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Students being transformed into trees: inverted anthropomorphization in order to enhance connectedness to natural environments and plants
Göteborgs universitet.ORCID iD: 0000-0001-9744-6532
2019 (English)In: Art, Theory and Practice in the Anthropocene / [ed] Julie Reiss, Vernon Press , 2019Chapter in book (Other academic)
Abstract [en]

The modern (western) way of living and continuously endeavoring to improve living standards has led to the geological epoch the Anthropocene, framed by Crutzen and Stoermer at the beginning of this millennium. Evidently, we cannot continue to carry on along these lines. Transformative learning enables changes in attitude and challenges fixed patterns of thinking. Such changes are dependent on critical thinking and self-reflecting on one’s experiences, understandings and beliefs. Ecological aesthetic education may play a key role in activating change. Ecological art is based on ecological ethics and systems theory, emphasizing the intertwined relationships between biological, physical, political, historical and cultural aspects of ecosystems. Ecological artists encourage a respectful and caring approach regarding the earth while stimulating dialogue and social-cultural transformations. Art can be considered as transformative learning that may change one’s identity building and bring new perspectives on how to live and how to act, thus art may offer other learning pathways based on sensitive and passionate explorative involvement. Meeting with natural environments and the more-than-human world could offer one way to manage the environmental concerns we face today. I will argue that childhood and adolescence in the Anthropocene is rooted in the significance of kinship with other organisms. In the quest for an inclusive and more optimistic environmental research I would like to highlight the role of education and in particular the process of transformative learning. Combining art with environmental issues and science could be a fruitful learning pathway for compulsory schools as well as in higher education. In this chapter, children’s connection with the non-human world, in particular the connection with plants is focused. In order to prevent plant blindness, i.e. the inability to see, identify, comprehend and appreciate plants and their functions in the biosphere , two teachers decided to change and develop their teaching through an ecological literacy approach. They planned and designed a Storyline with the aim of giving their students opportunities to discover plants’ intrinsic value by meeting with trees and slowly becoming trees. The aim here is to highlight the students’ experiences of a six-week-long Storyline with the intention of creating relations with trees through the experiences of woodlands.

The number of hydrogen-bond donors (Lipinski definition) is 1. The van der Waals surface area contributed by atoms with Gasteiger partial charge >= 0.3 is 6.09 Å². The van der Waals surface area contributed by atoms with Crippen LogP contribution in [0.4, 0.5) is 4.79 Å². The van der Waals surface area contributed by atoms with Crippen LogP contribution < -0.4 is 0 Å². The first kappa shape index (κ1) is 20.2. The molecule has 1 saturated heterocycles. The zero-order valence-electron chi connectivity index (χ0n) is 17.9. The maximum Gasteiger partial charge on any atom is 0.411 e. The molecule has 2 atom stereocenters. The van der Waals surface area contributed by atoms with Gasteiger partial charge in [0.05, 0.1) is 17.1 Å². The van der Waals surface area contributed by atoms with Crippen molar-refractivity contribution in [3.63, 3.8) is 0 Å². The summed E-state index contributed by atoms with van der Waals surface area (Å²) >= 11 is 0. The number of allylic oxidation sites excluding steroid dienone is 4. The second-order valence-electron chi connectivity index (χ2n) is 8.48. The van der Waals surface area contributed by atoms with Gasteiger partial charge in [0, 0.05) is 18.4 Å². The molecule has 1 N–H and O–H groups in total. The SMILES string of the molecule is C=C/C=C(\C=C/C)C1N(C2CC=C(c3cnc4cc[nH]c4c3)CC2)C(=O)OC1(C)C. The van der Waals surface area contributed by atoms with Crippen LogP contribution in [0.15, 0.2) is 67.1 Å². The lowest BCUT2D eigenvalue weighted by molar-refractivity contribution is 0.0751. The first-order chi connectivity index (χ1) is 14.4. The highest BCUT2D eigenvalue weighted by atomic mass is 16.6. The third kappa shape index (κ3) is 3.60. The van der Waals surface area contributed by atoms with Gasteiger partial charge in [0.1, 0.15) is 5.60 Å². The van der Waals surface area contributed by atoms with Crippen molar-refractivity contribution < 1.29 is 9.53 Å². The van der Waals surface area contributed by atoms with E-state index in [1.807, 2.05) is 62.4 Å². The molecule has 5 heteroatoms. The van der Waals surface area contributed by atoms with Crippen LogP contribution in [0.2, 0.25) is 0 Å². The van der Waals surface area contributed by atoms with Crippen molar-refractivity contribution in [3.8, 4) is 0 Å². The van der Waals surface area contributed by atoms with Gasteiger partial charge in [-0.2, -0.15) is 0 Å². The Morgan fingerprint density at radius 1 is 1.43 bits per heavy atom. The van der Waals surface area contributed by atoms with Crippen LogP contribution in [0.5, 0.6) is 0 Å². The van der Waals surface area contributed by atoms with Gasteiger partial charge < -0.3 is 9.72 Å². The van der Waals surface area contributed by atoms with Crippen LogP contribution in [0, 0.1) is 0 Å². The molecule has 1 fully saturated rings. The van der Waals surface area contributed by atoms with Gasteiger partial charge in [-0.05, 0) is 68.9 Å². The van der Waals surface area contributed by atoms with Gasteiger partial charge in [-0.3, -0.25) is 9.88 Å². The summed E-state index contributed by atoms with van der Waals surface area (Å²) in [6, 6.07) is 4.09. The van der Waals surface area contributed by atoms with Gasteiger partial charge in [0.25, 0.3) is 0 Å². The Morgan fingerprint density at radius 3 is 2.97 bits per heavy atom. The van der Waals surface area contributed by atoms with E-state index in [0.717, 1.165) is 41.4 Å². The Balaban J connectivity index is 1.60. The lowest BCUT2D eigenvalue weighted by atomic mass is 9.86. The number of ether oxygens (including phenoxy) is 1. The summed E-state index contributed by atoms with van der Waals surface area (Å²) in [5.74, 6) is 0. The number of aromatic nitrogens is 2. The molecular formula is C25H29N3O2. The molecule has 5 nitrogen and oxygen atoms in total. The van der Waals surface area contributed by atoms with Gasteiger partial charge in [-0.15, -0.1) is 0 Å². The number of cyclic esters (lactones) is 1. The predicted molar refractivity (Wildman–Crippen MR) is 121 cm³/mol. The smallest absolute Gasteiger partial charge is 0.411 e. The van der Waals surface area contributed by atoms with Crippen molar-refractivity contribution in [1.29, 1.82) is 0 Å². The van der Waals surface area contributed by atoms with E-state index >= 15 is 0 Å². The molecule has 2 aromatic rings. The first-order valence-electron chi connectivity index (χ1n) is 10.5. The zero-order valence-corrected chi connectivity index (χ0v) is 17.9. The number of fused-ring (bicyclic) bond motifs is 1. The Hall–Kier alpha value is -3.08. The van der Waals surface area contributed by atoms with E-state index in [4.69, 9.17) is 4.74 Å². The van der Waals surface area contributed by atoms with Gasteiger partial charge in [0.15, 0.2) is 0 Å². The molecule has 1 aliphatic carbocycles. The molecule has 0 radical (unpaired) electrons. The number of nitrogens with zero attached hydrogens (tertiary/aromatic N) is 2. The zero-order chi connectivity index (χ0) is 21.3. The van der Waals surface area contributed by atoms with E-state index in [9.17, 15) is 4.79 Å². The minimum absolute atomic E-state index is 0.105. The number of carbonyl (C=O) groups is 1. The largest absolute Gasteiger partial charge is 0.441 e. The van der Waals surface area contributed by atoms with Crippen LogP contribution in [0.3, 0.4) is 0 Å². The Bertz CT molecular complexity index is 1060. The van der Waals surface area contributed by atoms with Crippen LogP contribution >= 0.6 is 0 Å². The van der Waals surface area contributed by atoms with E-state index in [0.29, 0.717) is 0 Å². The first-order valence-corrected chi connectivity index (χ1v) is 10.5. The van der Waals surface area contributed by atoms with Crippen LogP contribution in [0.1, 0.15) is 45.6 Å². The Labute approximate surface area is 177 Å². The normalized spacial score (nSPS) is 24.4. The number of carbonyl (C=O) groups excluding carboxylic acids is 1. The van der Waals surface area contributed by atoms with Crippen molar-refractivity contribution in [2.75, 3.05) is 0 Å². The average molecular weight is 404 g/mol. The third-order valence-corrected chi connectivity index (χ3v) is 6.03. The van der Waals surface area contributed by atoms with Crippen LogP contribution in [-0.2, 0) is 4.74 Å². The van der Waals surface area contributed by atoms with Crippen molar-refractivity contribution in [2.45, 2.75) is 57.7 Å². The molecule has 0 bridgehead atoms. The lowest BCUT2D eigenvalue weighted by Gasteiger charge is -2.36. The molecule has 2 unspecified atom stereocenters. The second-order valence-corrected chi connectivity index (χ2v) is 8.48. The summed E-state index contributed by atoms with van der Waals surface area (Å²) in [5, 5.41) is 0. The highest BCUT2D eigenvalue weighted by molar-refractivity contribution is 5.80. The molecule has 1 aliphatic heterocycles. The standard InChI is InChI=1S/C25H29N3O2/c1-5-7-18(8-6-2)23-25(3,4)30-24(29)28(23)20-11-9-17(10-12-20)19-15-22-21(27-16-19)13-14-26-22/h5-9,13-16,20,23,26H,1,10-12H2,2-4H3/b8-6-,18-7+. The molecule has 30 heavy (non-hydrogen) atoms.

Place, publisher, year, edition, pages
Vernon Press , 2019.
Keywords [en]
Anthropomorphization, Anthropocene, Natural Environments, Transformative learning, Aesthetic learning
National Category
Educational Sciences
Identifiers
URN: urn:nbn:se:du-42893ISBN: 978-1-62273-436-8 (print)OAI: oai:DiVA.org:du-42893DiVA, id: diva2:1705549
Available from: 2022-10-24 Created: 2022-10-24 Last updated: 2022-10-24Bibliographically approved

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Häggström, Margaretha

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CiteExportLink to record
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  • apa
  • ieee
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  • nn-NB
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